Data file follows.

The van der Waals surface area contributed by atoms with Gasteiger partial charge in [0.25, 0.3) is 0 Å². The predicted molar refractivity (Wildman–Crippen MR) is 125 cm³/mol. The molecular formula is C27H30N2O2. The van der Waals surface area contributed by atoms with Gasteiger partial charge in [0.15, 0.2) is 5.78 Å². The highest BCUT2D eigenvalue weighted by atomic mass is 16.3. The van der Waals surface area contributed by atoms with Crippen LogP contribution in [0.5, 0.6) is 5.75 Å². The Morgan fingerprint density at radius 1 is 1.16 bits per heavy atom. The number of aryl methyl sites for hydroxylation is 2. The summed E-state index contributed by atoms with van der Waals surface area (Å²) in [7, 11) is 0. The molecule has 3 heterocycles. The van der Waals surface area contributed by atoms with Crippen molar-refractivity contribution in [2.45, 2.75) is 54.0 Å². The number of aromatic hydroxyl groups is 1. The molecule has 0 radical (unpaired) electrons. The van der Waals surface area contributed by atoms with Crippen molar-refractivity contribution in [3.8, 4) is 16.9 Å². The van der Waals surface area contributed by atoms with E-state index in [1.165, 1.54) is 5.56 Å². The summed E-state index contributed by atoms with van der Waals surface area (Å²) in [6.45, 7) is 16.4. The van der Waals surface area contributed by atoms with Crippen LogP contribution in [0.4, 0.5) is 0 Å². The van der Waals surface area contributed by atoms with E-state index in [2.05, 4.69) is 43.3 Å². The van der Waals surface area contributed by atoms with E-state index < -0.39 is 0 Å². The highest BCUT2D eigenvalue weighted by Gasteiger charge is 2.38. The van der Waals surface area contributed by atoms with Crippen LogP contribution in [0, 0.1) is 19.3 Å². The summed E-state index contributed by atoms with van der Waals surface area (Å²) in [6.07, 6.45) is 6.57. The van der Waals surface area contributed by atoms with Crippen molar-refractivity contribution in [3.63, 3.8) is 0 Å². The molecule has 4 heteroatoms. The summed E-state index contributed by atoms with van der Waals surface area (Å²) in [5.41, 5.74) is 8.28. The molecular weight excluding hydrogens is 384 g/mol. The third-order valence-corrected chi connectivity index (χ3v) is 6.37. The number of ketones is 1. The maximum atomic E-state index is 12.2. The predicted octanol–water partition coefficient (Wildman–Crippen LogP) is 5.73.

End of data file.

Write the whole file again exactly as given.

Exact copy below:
The van der Waals surface area contributed by atoms with Gasteiger partial charge in [0.25, 0.3) is 0 Å². The predicted molar refractivity (Wildman–Crippen MR) is 125 cm³/mol. The molecular formula is C27H30N2O2. The van der Waals surface area contributed by atoms with Gasteiger partial charge in [0.15, 0.2) is 5.78 Å². The highest BCUT2D eigenvalue weighted by atomic mass is 16.3. The van der Waals surface area contributed by atoms with Crippen LogP contribution in [0.5, 0.6) is 5.75 Å². The Morgan fingerprint density at radius 1 is 1.16 bits per heavy atom. The number of aryl methyl sites for hydroxylation is 2. The summed E-state index contributed by atoms with van der Waals surface area (Å²) in [7, 11) is 0. The molecule has 3 heterocycles. The van der Waals surface area contributed by atoms with Crippen molar-refractivity contribution in [2.45, 2.75) is 54.0 Å². The number of aromatic hydroxyl groups is 1. The molecule has 0 radical (unpaired) electrons. The van der Waals surface area contributed by atoms with Crippen molar-refractivity contribution in [3.8, 4) is 16.9 Å². The van der Waals surface area contributed by atoms with E-state index in [1.165, 1.54) is 5.56 Å². The summed E-state index contributed by atoms with van der Waals surface area (Å²) in [6.45, 7) is 16.4. The van der Waals surface area contributed by atoms with Crippen LogP contribution in [0.4, 0.5) is 0 Å². The van der Waals surface area contributed by atoms with E-state index in [2.05, 4.69) is 43.3 Å². The van der Waals surface area contributed by atoms with E-state index < -0.39 is 0 Å². The highest BCUT2D eigenvalue weighted by Gasteiger charge is 2.38. The van der Waals surface area contributed by atoms with Crippen LogP contribution in [0, 0.1) is 19.3 Å². The summed E-state index contributed by atoms with van der Waals surface area (Å²) in [6.07, 6.45) is 6.57. The van der Waals surface area contributed by atoms with Crippen molar-refractivity contribution in [3.63, 3.8) is 0 Å². The molecule has 4 heteroatoms. The summed E-state index contributed by atoms with van der Waals surface area (Å²) in [5.41, 5.74) is 8.28. The molecular weight excluding hydrogens is 384 g/mol. The third-order valence-corrected chi connectivity index (χ3v) is 6.37. The number of ketones is 1. The maximum atomic E-state index is 12.2. The predicted octanol–water partition coefficient (Wildman–Crippen LogP) is 5.73.